Monthly Archives: April 2013

Google Now Hits iOS: “Android Users Have Had this for HOW long ?!?”

Wow. It’s beautiful, has a creative UI, is crazy-fast, and is frighteningly intuitive about the information I might want. And the voice-recognition does indeed rock. I think I’m just going to leave it open on an iPad next to me all day, and let it handle all my utility searches for me…

That said, I’ve just reminded myself that I can get similar-ish voice input functionality from Mountain Lion by just double-tapping the `Fn` key when I’m in Chrome’s omnibox. But there’s a noticeable activation delay, you have to tap the button again to finish, then enter to search, and… well, Now is just much more fun…

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First (?!) Real Angular.js Book Hitting the Streets Tomorrow

I’d heard rumors of such things, but while looking at some other technical books tonight, noticed that O’Reilly is imminently publishing “AngularJS”, by Brad Green & Shyam Seshadri. Congrats, guys! And congrats, Angular team. Angular has always been a great product, but getting books out about it is a big deal. Devs will follow.

According to Amazon, the paperback isn’t “published” until tomorrow, but the Kindle edition has been out for weeks! Where was I???

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How to Cross-Post to Google+ From Your WordPress Blog… sorta’

It’s surprising that Google *still* won’t make it easier for people to integrate Plus into the broader social ecosystem. That’s OK. You can work around this.

I’ve been looking for a good personal use-case for IFTTT since it launched, and thought I had one. Follow these instructions, and IFTTT will take any new posts from your WordPress blog and cross-post them to Google+, using some tomfoolery related to SMS and Google Voice. Only problem is… it doesn’t really work.

I mean, sure: if you want something on your G+ stream that  looks and feels like an SMS, with only a text version of your link, but no photo or capsule-text, it works great. In a  very 1999 kind of way. If you want it to resemble something that you posted in-person… you’ll want to do it manually. On the bright side, there’s no absolute need to cut-and-paste your whole post: just inserting the link will do a very nice job of picking up the basics.

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Must-Use Features & Hotkeys for Sublime Text; Sweet Video Tutorial

I’m a bit ashamed. I started using Sublime Text more than a year ago, but never got around to learning many of its best features. This is my penance.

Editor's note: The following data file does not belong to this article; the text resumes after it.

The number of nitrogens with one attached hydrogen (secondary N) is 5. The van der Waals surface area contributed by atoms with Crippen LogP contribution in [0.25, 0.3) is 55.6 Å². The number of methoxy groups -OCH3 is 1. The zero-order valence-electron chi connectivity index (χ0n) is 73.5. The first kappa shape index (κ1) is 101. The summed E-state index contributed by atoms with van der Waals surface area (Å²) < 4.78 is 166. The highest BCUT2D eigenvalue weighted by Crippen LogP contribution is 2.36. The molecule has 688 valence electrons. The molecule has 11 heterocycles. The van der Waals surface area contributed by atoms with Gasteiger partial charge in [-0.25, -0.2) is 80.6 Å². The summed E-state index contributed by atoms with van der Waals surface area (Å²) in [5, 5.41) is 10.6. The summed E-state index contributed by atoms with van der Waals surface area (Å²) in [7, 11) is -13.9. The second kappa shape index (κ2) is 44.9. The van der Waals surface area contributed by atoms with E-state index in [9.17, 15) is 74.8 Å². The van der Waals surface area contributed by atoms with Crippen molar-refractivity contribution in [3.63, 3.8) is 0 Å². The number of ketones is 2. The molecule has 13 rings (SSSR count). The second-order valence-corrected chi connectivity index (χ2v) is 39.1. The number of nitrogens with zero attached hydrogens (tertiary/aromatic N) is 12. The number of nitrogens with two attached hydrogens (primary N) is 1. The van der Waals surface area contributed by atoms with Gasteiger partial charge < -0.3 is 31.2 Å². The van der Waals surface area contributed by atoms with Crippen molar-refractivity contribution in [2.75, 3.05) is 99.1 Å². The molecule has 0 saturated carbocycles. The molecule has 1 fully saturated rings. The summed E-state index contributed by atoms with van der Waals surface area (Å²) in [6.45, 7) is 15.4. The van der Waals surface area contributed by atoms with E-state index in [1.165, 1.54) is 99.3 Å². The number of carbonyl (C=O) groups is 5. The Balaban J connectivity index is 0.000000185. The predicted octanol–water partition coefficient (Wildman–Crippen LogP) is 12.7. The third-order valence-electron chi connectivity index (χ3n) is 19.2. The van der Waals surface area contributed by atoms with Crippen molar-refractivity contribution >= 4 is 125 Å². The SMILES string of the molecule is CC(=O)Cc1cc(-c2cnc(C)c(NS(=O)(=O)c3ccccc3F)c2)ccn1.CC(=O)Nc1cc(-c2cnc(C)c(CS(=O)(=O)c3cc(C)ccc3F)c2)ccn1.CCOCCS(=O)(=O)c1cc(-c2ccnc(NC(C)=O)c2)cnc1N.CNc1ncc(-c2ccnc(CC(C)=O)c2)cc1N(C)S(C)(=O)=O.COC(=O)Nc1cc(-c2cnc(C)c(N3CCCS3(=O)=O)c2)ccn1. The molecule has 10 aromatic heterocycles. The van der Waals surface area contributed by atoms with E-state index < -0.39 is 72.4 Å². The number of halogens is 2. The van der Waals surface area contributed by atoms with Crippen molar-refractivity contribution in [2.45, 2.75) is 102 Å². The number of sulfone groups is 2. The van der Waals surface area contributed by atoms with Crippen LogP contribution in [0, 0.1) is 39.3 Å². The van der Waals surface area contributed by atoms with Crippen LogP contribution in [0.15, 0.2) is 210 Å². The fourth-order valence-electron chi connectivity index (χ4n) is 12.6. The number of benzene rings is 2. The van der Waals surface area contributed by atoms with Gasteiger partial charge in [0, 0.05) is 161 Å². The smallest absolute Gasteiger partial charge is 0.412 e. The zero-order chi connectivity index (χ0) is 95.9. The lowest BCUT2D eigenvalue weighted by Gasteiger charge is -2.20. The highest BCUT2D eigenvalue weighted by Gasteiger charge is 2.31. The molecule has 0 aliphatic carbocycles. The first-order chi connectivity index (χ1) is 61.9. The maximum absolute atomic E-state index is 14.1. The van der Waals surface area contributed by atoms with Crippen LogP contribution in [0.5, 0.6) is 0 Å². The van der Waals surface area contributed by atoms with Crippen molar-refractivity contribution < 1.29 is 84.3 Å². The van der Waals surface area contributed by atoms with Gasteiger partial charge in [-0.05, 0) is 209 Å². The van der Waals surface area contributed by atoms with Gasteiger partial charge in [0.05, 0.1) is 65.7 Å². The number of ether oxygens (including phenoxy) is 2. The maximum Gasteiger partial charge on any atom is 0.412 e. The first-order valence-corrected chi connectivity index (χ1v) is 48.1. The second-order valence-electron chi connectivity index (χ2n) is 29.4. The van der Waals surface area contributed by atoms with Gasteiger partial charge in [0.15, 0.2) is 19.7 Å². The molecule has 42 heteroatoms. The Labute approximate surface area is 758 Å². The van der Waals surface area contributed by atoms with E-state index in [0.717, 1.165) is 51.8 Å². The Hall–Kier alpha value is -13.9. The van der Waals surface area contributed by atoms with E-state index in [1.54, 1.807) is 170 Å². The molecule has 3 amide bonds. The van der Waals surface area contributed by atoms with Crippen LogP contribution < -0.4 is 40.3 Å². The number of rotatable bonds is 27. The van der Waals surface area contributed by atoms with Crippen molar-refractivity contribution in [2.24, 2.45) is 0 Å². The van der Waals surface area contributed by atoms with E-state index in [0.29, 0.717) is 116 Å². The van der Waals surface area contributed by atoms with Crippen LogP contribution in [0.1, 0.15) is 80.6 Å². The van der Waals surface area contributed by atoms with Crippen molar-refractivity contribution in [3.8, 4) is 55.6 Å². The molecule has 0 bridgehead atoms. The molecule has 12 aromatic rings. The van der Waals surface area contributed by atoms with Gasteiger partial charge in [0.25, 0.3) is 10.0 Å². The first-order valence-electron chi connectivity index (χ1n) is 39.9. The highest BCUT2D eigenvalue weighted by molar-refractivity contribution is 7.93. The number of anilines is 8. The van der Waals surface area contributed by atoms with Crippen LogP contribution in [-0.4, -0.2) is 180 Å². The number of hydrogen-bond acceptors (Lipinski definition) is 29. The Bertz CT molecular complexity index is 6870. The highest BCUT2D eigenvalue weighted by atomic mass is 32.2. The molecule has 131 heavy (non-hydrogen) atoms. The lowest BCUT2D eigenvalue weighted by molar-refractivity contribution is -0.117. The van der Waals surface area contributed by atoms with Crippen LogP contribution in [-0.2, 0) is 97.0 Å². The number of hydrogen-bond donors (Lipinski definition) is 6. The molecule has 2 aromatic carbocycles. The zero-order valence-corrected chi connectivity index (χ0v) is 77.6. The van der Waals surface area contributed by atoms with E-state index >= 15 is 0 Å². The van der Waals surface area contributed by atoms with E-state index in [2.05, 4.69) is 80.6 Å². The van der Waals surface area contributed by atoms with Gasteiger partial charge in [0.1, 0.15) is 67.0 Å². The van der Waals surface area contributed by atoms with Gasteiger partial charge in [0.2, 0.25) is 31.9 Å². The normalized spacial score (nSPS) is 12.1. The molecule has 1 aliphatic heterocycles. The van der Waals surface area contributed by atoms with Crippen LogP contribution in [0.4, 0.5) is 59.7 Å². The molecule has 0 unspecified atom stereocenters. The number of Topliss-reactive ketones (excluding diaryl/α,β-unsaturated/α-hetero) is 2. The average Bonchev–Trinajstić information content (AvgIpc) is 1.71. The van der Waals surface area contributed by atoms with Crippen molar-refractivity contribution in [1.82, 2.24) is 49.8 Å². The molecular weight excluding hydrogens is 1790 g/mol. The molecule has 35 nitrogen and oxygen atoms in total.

First, let’s be clear (and opinionated): if you develop for UI, you probably ought to be using Sublime. Sure, there are the folks who insist that terminal-based modal editors keep them closer to Jesus, or might allow them to someday squash bugs on the production server with their phone, from the top of Mt. Hood, in a blizzard, while making sweet love to an angel. But for more… uhhh… practical… folks, Sublime is the way to go. In particular, UI devs spend so much time working in desktop applications as the point of interaction with designers, product owners, clients, etc. that I don’t think it makes sense to “break your hands” with vim/emacs shortcuts when you can keep yourself comfortable with the Mac OS hotkey paradigm. (YMMV.) Continue reading

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Vega: the Answer To My DataViz Prayers?

The hot new thing in my office today is Vega, a library and “visualization grammar” for making D3 more declarative and potentially easier to use. What rocks my world about it is the ability to render to either SVG or Canvas. You can see that in action on the Vega Live Editor. Canvas is going to be much more efficient for complex visualizations, provided you don’t mind that browser-zoom won’t be all vector-iffic.

I had largely been sticking with HighCharts for standard visualization types that don’t require fancy time-series animation or major style hacking. This may finally move me to D3 full-time, at least once we have a richer library of default configuration objects for those kinds of charts.

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The Reports of WebSQL’s Death Have Been Greatly Exaggerated

Every time I poke around the interwebs looking for docs on various forms of offline storage, I find folks saying that WebSQL is ‘dead’, or more often: ‘deprecated’. Not so. It’s just that every browser that implemented WebSQL used SQLite, so work on a formal standard stopped:

The specification reached an impasse: all interested implementors have used the same SQL backend (Sqlite), but we need multiple independent implementations to proceed along a standardisation path.

Continue reading

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Angular vs. Ember: Does (Code) Beauty Matter?

I never think about beauty. I think only how to solve the problem. But when I have finished, if the solution is not beautiful, I know it is wrong. 

-Richard Buckminster Fuller

For some reason, this quote immediately made me think of Angular vs. Ember, and the debate about inline templates. Have a look at the template (let alone the HTML output) of an Ember application, and then at the same for an Angular application. One of them is elegant, declarative and efficient; the other… not. Does that make the ugly one ‘wrong’? It sure seems strongly suggestive. 🙂

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